Paul Cadmus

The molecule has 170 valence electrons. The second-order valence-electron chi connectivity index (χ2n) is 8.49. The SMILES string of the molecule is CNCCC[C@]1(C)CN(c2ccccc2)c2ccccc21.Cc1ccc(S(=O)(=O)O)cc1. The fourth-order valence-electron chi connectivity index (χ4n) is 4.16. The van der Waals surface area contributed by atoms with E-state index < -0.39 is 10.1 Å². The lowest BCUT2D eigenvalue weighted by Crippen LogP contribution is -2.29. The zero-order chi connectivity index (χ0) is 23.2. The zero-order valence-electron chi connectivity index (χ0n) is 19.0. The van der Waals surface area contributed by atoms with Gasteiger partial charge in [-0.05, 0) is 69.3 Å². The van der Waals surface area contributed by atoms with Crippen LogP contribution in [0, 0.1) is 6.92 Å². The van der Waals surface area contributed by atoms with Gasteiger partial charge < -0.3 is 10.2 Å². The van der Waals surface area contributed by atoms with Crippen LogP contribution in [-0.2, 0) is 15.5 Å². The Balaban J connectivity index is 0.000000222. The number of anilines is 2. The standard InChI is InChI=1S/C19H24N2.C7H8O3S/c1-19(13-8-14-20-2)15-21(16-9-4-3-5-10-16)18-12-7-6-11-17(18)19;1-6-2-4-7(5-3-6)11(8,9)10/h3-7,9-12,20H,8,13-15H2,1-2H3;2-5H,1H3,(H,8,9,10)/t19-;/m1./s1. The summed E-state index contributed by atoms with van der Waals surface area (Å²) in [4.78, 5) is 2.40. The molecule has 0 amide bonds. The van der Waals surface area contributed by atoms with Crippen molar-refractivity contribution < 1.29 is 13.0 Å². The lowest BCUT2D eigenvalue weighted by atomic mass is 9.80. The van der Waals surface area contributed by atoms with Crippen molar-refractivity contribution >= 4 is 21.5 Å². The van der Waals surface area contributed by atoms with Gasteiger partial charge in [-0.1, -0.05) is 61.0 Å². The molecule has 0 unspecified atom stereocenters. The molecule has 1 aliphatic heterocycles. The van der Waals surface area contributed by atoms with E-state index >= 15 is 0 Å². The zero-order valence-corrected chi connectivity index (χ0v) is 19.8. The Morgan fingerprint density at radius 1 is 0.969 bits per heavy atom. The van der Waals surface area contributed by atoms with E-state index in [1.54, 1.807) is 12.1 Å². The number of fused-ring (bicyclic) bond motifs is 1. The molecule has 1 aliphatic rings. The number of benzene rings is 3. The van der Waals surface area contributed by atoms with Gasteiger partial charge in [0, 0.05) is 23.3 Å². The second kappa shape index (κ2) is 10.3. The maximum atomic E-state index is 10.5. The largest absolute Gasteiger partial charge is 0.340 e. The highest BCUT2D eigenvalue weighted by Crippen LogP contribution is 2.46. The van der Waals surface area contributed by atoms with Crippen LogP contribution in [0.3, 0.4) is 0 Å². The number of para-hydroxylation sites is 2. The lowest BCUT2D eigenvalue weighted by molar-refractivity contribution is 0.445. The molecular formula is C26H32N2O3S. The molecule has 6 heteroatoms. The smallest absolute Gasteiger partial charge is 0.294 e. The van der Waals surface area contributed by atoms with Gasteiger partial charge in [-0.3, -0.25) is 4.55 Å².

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Through his paintings and figure drawings Paul Cadmus depicted satirical scenes of debauchery and homoeroticism, drawing attention to same-sex relationships in ordinary daily life.Cadmus’s style, which blended Renaissance and neoclassical aesthetics with exaggeration, was referred to as magical realism, though he himself did not use the term. His government-commissioned image of two sailors flirting with each other, even while surrounded by heterosexual couples, was removed from its display after complaints were submitted, making it the first in a series of attention-drawing censorship disputes; sarcastic takes on class relations and Coney Island beach goers followed to similar controversy. On occasion he did paint serious pieces such as What I Believe, which depicted the positive role art Cadmus saw it playing in the future; later in life he dropped painting altogether and concentrated on charcoal figure studies of naked men.

 

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